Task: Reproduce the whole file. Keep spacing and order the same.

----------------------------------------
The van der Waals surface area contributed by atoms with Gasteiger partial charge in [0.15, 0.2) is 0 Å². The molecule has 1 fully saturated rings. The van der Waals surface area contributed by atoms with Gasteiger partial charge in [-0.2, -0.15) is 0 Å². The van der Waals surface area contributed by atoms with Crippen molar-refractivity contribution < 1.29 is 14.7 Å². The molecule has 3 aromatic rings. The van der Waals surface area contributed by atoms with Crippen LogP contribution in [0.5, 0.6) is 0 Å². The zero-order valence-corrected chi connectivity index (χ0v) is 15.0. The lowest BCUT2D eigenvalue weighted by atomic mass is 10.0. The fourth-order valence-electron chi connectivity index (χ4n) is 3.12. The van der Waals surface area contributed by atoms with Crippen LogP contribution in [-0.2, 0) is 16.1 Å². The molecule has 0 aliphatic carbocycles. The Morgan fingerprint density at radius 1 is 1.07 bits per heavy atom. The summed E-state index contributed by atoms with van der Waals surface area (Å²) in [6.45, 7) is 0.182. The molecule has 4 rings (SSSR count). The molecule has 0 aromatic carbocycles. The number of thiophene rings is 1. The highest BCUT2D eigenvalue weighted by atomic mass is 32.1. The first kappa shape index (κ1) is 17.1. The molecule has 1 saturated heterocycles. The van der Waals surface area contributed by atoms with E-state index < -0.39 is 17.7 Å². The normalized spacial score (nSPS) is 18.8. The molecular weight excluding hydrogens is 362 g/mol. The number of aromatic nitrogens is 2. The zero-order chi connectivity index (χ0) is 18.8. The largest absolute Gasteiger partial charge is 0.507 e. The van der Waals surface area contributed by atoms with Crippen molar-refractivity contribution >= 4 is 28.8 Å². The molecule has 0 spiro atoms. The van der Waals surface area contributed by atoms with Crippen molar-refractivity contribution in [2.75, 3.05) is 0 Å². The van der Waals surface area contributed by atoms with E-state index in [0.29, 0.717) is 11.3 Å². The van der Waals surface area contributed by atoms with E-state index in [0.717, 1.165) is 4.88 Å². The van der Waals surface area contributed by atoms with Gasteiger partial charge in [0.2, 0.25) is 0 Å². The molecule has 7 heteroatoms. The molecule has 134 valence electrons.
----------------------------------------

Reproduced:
The van der Waals surface area contributed by atoms with Gasteiger partial charge in [0.15, 0.2) is 0 Å². The molecule has 1 fully saturated rings. The van der Waals surface area contributed by atoms with Gasteiger partial charge in [-0.2, -0.15) is 0 Å². The van der Waals surface area contributed by atoms with Crippen molar-refractivity contribution < 1.29 is 14.7 Å². The molecule has 3 aromatic rings. The van der Waals surface area contributed by atoms with Crippen LogP contribution in [0.5, 0.6) is 0 Å². The zero-order valence-corrected chi connectivity index (χ0v) is 15.0. The lowest BCUT2D eigenvalue weighted by atomic mass is 10.0. The fourth-order valence-electron chi connectivity index (χ4n) is 3.12. The van der Waals surface area contributed by atoms with Crippen LogP contribution in [-0.2, 0) is 16.1 Å². The molecule has 0 aliphatic carbocycles. The Morgan fingerprint density at radius 1 is 1.07 bits per heavy atom. The summed E-state index contributed by atoms with van der Waals surface area (Å²) in [6.45, 7) is 0.182. The molecule has 4 rings (SSSR count). The molecule has 0 aromatic carbocycles. The number of thiophene rings is 1. The highest BCUT2D eigenvalue weighted by atomic mass is 32.1. The first kappa shape index (κ1) is 17.1. The molecule has 1 saturated heterocycles. The van der Waals surface area contributed by atoms with E-state index < -0.39 is 17.7 Å². The normalized spacial score (nSPS) is 18.8. The molecular weight excluding hydrogens is 362 g/mol. The number of aromatic nitrogens is 2. The zero-order chi connectivity index (χ0) is 18.8. The largest absolute Gasteiger partial charge is 0.507 e. The van der Waals surface area contributed by atoms with Crippen molar-refractivity contribution >= 4 is 28.8 Å². The molecule has 0 spiro atoms. The van der Waals surface area contributed by atoms with Crippen molar-refractivity contribution in [2.75, 3.05) is 0 Å². The van der Waals surface area contributed by atoms with E-state index in [0.29, 0.717) is 11.3 Å². The van der Waals surface area contributed by atoms with E-state index in [0.717, 1.165) is 4.88 Å². The van der Waals surface area contributed by atoms with Gasteiger partial charge in [0.2, 0.25) is 0 Å². The molecule has 7 heteroatoms. The molecule has 134 valence electrons.